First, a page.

One fundraiser they hope to potentially launch is a walk-a-thon, which is an event where volunteers agree to walk for a certain distance in exchange for the sponsorship of individuals or businesses.

However, there are many details that must be resolved before any such event can take place such as date and time, how far people will walk, where it will be held and what, if any, liability issues must be addressed before such an event could go forward. Members plan to continue working toward that goal.

Volunteers are needed for Meals on Wheels.

For more information, call DC Carter at 770-467-4076 or by email at [email protected]

[email protected]

Caldwell outlines dangers of vaping

Carmen Caldwell from the Middle Georgia Alcohol & Substance Abuse Prevention Project presented the Spalding Collaborative with information about the dangers of vaping at its last meeting. Caldwell said the use of e-cigarettes, which is also called vaping, is an epidemic, and many who use e-cigarettes are unaware of the risks associated with their use.

“When we hear vapor, we think steam, but it’s really an aerosol with a lot of chemicals that we don’t know a lot about,” Caldwell said.

Caldwell said that such flavors appeal to youths. “They market to young people very heavily,” Caldwell said. Manufacturers of e-cigarettes offer many flavors such as mint, watermelon, mango and more. The Trump administration recently signed into law a partial ban on flavored e-cigarettes, but it only went into effect last weeks. She said that through her work with the Middle Georgia Alcohol & Substance Abuse Prevention Project she has found that most teens do not know that e-cigarettes contain nicotine. She said studies have shown that most teens think e-cigarettes contain flavored water.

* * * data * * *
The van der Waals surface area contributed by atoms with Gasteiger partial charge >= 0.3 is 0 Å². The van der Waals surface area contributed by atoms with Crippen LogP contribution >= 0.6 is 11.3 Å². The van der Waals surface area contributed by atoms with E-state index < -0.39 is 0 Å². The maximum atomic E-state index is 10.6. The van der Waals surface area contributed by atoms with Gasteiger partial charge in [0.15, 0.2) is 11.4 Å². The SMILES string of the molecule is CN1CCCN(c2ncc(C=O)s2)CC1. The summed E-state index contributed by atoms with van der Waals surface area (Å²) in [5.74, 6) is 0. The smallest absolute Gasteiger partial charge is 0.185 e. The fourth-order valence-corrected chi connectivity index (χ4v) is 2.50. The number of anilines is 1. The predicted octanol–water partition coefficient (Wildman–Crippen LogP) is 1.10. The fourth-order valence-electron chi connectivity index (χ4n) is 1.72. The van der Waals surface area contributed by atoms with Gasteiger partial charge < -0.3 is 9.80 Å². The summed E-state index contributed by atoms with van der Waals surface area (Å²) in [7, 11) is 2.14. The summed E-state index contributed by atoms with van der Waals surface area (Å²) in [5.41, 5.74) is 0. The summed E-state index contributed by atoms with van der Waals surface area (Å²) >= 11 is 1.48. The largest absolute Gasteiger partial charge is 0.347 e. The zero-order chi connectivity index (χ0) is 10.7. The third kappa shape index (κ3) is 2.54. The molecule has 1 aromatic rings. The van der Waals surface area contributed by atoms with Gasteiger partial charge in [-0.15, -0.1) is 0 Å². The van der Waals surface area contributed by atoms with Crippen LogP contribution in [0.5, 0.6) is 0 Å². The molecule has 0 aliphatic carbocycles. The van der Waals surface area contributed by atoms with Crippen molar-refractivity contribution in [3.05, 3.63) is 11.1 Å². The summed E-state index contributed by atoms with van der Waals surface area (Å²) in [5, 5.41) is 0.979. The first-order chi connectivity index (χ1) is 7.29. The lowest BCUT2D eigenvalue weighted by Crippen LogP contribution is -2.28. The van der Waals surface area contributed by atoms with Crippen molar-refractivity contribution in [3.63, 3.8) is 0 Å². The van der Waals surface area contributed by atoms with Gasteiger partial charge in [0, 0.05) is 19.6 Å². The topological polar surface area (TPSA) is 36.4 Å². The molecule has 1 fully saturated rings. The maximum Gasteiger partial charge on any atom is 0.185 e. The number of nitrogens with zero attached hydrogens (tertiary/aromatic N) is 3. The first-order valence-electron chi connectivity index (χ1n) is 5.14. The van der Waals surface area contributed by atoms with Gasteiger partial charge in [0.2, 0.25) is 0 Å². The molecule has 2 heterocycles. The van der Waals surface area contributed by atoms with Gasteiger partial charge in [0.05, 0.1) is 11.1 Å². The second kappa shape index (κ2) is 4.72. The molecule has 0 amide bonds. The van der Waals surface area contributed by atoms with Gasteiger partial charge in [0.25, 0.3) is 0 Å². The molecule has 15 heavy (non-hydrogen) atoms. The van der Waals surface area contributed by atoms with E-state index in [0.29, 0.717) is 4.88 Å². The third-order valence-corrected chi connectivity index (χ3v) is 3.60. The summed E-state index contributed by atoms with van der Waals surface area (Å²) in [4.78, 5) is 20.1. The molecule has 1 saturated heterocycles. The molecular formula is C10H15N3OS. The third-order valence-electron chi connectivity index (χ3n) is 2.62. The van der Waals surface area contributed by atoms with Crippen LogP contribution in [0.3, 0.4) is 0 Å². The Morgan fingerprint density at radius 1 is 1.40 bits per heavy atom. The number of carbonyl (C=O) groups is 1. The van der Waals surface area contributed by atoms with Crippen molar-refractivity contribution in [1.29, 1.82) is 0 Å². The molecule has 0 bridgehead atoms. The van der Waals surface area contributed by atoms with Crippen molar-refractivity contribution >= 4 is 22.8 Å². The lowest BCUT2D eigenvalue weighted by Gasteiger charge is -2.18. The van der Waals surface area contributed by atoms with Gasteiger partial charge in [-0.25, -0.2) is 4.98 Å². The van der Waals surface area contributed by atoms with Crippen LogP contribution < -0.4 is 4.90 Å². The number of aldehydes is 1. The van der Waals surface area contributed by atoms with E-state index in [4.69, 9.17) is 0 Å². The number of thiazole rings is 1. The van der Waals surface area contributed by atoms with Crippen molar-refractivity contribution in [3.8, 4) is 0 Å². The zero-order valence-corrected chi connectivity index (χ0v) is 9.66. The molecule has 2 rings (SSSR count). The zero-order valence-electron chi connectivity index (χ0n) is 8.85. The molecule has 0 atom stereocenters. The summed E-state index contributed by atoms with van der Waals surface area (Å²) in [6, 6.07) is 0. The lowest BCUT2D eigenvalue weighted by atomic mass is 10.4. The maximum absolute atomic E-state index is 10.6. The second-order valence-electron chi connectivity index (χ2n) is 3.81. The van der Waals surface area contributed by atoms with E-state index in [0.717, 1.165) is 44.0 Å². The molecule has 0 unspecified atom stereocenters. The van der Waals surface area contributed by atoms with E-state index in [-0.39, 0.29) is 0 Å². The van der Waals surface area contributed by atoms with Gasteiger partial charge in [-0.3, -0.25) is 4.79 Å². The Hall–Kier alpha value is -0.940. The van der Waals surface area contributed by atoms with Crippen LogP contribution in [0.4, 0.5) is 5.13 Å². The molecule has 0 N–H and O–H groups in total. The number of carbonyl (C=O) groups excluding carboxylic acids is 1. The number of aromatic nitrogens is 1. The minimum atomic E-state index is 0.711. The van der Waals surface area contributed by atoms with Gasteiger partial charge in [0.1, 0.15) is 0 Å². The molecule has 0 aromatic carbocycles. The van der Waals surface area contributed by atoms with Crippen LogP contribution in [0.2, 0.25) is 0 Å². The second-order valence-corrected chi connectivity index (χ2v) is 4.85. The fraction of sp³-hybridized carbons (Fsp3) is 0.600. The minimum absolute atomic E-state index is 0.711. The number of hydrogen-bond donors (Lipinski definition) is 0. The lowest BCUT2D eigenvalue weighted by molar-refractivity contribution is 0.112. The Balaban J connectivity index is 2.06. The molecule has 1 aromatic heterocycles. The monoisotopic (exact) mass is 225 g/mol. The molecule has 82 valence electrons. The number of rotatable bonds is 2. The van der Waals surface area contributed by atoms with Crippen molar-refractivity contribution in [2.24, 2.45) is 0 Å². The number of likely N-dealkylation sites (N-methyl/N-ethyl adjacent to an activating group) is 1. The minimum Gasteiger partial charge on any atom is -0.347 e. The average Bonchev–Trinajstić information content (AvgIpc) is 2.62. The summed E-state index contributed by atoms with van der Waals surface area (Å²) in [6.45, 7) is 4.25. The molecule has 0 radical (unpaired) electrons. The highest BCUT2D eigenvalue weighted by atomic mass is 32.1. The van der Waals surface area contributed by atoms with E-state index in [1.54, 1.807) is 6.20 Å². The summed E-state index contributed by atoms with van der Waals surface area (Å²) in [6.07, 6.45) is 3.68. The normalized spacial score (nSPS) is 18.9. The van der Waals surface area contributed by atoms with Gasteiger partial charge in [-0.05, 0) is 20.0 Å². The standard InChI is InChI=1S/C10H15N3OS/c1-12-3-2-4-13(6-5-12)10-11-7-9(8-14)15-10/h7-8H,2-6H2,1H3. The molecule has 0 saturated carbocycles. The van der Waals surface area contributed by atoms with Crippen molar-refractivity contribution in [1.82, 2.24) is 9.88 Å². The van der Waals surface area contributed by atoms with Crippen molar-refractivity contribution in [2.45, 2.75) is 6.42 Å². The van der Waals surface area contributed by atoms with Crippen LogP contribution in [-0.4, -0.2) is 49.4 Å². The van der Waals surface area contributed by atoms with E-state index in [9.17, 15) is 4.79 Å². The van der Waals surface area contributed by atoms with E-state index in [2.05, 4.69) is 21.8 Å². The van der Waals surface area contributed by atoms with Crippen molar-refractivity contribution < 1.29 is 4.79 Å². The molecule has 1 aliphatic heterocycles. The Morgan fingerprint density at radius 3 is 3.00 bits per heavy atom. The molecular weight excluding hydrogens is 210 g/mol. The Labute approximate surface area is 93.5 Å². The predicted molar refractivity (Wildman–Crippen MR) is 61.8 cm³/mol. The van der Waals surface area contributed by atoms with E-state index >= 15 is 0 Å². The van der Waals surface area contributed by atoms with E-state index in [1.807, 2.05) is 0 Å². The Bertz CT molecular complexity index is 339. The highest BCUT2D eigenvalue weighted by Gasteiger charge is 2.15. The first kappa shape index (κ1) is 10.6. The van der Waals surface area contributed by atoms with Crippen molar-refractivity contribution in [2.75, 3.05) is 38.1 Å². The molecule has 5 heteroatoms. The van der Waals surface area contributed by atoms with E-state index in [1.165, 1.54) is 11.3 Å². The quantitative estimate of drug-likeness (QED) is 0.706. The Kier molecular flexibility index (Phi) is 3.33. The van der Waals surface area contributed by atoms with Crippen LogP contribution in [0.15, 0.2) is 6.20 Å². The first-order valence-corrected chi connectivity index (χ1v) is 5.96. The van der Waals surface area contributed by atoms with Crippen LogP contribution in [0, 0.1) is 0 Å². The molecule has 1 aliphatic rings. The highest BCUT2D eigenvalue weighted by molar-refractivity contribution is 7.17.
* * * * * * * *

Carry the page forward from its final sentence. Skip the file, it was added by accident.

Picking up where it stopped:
“We know nicotine to be very addictive,” Caldwell said. “They think they’re not getting nicotine or they think it is safer than a regular cigarette. “She said that research shows that the human brain is not fully developed until about the age of 25, and the use of e-cigarettes can potentially cause developmental disorders. “Over time, (vaping) can create very adverse and serious health issues with-in our young people,” she said. Caldwell said it can be difficult for parents and teachers to know if teens are vaping. Some vaping devices look like everyday items such as USB drives. There are also lines of clothing and accessories with hidden compartments that teens could use to hide vaping products. She encourages parents and teachers who discover such items to have conversations with kids.

“The bottom line here is e-cigarettes are not safe for you, not safe for adults, not safe for young adults, pregnant women or adults who do not currently use tobacco products,” Caldwell said. “It was seen as a way to help and support people who were using regular cigarettes to wean off but now that’s even starting to change because of the levels of nicotine.


Feeding Griffin Together raises $2600 for Backpack Food For Kids.

Feeding Griffin Together raises $2600 for Backpack Food For Kids. Feeding Griffin Together, an annual lunch and concert designed to raise hunger awareness and raise funds to “feed Griffin together,”raised $2600 this year. These funds will be donated to BackPack Food for Kids, a Spalding Collaborative program that gives ready-to-eat food items to children in the GSCS system that may not have access to nutritious food at home. “We are so excited that we more than doubled the funds that we raised last year. We didn’t quite meet our goal of $3000, but I am confident that this event will continue to grow and do great things for this community,” said event organizer Jessica Gregory. “Our sponsors –The Chicken House, City Church, Georgia Perimeter Homes, Griffin Gallery, Tommy Allen Real Estate, United Bank, and several individual citizens -are definitely the ones to thank for that –their contributions covered the event costs, allowing 100% of the ticket sales to go toward our cause,” continued Gregory.

Event attendees enjoyed concert by local musicians Ryan Cummings and Cole Jackson on a crisp fall day on November 3 in the Park at 6th, and took home a commemorative hand-painted bowl, which is to serve as a reminder that there are people who continue to go hungry. Plans are already in the works for the next Feeding Griffin Together, which may be moved to the spring instead of the fall, according to Gregory.